The Autism Page is all about autism. Here I will highlight some of the key content for those wanting information about autism.
Everyone has heard of autism but understanding autism is far more important. When my eldest was first diagnosed I realised how little I knew about autism. This is why I now share as much information as possible. Understanding key differences allows us to communicate better. If you are in a hurry you may want to see my very quick guide to autism.
Every person is different but there are some areas or traits that are common and it is helpful to be aware of them. In my post on ‘what is autism?‘ I try to answer some of the common questions and list the key areas of difference. It includes:
- autism in a nutshell
- the history of autism
- what is the autistic spectrum
- what ’causes’ autism
- how many people are autistic
- is autism a disability
- autistic traits and behaviours
- sensory processing
If you know someone who is autistic getting to know them and talking about autism it is the best way to learn. I would really recommend listening and talking to adults on the spectrum. They can provide an insight into what it feels like to be autistic and share their own experiences.
In a guest post for Tots 100 I look at the increase of autism diagnosis and the rise of neurodiversity. If all the terminology like neurodiversity and sensory processing are confusing you might want to take a look at my glossary .
If you want to find out a little more about my own autism journey and how my understanding of autism has changed then see my post about lessons learnt. You can find out about being a parent of a disabled child in Kindness in Keynsham. A more recent post about why I am celebrating Autistic Pride.
Who has autism?
Did you know Sir Anthony Hopkins is autistic? See who else is autistic in my post on 10 famous people who have autism. Find out a bit more about the number of people with autism in my post looking at autism statistics.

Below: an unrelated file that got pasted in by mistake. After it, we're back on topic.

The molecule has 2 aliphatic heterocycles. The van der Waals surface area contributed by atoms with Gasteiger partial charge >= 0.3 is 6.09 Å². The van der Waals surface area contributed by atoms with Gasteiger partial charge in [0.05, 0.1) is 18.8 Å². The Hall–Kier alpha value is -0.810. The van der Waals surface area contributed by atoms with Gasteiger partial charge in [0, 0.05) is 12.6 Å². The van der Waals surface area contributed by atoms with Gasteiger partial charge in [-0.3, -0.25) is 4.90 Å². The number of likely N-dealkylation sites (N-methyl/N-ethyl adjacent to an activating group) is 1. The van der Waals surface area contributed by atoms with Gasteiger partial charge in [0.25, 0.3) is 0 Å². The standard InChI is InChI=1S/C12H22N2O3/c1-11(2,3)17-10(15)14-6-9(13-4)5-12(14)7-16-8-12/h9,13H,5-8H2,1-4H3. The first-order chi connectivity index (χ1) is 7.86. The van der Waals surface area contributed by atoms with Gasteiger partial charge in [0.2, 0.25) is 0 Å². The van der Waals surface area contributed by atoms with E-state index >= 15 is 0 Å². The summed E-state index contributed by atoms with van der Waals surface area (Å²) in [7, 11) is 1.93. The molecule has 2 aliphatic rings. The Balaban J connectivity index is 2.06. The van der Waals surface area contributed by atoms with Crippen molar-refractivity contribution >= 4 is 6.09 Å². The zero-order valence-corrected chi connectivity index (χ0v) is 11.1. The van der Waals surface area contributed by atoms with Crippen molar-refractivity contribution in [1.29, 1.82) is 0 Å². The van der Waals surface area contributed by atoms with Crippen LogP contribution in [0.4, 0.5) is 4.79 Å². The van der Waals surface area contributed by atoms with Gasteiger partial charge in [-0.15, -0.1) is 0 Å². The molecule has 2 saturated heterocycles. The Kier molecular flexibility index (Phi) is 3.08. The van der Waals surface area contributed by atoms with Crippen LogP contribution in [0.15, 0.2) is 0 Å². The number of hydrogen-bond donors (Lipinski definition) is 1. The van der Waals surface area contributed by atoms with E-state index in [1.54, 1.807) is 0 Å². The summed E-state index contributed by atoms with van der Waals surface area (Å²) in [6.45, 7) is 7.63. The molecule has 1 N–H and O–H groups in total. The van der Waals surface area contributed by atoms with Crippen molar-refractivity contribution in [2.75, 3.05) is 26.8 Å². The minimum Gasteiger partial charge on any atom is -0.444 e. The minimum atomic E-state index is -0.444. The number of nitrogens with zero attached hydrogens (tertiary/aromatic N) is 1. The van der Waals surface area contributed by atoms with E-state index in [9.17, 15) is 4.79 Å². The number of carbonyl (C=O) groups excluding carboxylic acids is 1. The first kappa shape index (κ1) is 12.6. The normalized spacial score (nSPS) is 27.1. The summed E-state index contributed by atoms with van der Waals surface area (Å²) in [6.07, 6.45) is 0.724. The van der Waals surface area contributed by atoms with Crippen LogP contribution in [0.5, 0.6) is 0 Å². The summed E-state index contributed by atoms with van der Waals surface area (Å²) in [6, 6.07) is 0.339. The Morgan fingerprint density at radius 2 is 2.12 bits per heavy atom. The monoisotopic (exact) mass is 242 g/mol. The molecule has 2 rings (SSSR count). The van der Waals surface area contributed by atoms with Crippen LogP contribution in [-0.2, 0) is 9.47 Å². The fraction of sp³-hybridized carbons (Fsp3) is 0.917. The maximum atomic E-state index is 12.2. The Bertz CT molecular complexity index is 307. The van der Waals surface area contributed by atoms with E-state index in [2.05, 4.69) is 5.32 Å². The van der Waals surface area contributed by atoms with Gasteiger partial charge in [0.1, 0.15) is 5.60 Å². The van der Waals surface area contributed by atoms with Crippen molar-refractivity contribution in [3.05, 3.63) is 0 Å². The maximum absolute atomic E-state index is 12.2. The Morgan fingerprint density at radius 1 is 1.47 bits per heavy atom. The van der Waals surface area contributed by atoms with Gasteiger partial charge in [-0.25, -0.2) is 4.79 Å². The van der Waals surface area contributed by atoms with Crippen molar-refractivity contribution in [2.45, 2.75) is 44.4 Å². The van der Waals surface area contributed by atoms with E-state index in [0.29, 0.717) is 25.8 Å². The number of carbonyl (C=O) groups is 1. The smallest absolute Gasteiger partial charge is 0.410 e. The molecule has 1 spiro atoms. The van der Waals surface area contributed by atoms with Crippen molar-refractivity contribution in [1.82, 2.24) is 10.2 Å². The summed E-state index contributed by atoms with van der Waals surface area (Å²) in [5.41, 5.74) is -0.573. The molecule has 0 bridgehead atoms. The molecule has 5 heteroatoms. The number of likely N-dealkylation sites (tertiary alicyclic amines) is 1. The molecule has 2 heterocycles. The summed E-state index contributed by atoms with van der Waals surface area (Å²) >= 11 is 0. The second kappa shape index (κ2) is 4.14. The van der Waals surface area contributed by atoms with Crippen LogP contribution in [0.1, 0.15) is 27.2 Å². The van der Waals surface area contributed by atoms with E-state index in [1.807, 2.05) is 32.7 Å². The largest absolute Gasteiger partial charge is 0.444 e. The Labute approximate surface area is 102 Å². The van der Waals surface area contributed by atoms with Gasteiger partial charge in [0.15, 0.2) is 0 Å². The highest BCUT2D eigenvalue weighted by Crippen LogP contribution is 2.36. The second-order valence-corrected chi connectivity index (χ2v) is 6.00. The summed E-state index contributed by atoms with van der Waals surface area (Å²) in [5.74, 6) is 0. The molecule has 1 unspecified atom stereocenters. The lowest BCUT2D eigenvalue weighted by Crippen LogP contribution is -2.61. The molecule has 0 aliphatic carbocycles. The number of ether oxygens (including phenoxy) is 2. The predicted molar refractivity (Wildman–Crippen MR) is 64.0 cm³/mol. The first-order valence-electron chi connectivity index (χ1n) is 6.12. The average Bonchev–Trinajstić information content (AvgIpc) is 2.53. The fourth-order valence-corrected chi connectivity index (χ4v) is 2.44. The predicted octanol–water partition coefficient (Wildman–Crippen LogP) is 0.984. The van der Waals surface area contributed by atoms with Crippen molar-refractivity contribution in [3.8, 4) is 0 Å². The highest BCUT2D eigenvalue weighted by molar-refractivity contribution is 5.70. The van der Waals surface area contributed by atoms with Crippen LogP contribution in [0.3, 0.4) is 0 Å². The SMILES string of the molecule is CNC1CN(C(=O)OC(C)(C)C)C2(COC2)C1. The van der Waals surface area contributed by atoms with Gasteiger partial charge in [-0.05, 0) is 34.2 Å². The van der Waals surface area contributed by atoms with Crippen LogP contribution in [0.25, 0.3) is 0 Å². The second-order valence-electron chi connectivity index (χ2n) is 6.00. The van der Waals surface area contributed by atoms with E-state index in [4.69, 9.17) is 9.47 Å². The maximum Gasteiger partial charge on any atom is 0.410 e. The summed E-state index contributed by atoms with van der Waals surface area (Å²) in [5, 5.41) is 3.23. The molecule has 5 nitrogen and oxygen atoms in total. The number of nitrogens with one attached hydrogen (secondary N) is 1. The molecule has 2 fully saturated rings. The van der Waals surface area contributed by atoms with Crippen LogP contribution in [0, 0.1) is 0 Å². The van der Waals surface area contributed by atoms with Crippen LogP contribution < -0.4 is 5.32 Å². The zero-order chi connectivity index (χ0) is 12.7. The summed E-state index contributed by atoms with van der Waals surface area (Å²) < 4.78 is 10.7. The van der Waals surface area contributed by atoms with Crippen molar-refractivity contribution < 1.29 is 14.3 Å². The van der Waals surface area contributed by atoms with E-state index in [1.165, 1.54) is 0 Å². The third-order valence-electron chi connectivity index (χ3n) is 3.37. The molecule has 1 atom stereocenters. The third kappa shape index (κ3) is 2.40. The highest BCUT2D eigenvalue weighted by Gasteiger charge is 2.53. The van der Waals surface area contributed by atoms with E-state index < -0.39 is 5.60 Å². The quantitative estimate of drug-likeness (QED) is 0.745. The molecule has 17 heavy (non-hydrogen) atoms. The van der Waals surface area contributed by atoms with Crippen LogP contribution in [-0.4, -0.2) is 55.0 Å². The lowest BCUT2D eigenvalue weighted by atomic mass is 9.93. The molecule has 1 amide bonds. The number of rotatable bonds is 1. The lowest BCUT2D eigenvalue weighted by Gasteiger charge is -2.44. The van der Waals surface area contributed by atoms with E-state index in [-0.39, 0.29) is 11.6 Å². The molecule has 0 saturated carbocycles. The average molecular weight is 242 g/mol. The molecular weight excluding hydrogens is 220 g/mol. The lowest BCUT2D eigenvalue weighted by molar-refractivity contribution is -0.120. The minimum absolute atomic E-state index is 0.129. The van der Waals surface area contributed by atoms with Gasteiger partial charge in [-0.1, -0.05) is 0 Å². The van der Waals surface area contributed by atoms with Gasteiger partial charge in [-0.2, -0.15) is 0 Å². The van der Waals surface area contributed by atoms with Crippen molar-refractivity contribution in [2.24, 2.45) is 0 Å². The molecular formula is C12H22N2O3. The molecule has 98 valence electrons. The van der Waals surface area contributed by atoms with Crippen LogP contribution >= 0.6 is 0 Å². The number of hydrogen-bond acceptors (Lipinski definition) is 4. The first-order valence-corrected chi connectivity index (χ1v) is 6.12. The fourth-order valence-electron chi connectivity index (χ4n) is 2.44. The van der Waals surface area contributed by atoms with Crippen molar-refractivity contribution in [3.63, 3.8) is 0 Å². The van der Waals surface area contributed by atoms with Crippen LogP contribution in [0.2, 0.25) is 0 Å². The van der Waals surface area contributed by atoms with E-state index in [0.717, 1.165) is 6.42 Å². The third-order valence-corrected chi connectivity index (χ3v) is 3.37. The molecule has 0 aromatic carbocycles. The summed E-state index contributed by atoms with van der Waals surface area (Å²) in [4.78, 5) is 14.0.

In addition I have a post just looking at autism and girls.
An autism diagnosis
If you are looking at getting an autism diagnosis or have recently got one for your child you will find the advice from 21 autism bloggers in this post really helpful. You may want to look on my page for those who are recently diagnosed for some help on where to start.
If you are in the process of getting a diagnosis a common assessment used is ADOS. You can find out more about it and the scoring outcomes in my post on ADOS and social communication assessments.
After a diagnosis there will be lots of paperwork to tackle. Find out more in my post on paperwork and education.
Every child is different but there are some common challenges that autistic children face. In the following posts I look at what the challenge is and how we can support our children with these difficulties:
Challenging behaviour does not mean aggression- a quiet child that is difficult to engage can be extremely challenging. All behaviour has a reason but the hardest thing is working out what the reason is, especially when communication is difficult. In my post about challenging behaviour I look at using the star method to analyse behaviour so we can have a better understanding for the future.
There are lots of ways to support autistic children. Having said that finding the right therapies and support can be really difficult. I explore how to choose the right therapy in my post on autism therapies for young children at home.
Personally I have found using visual aids makes a huge difference for my sons understanding. I have also really got on with the TEACCH method to support learning. Communication is a key area to look at for all autistic children. You may also be interested in my home learning routine that we set up while on Covid-19 lockdown.
You may also be interested in the support available for siblings of autistic children.
Many autistic children have special interests. If you know a child is interested in something this is something you can use to support their learning and interaction. Some children especially when young may not seem to have interests and finding motivating things can be really difficult. I have listed some things that may be motivating which might be helpful for some of you.
The sensory side of autism can be very complex but having an understanding of sensory needs will really make a big difference. It is worth spending time to explore and understand sensory processing.
I hope you have found what you were looking for. If you want to learn more about autism then here are some books about autism that I recommend.
The best people to advise about autism are those who are themeselves autistic, see my post on Autistic Insights.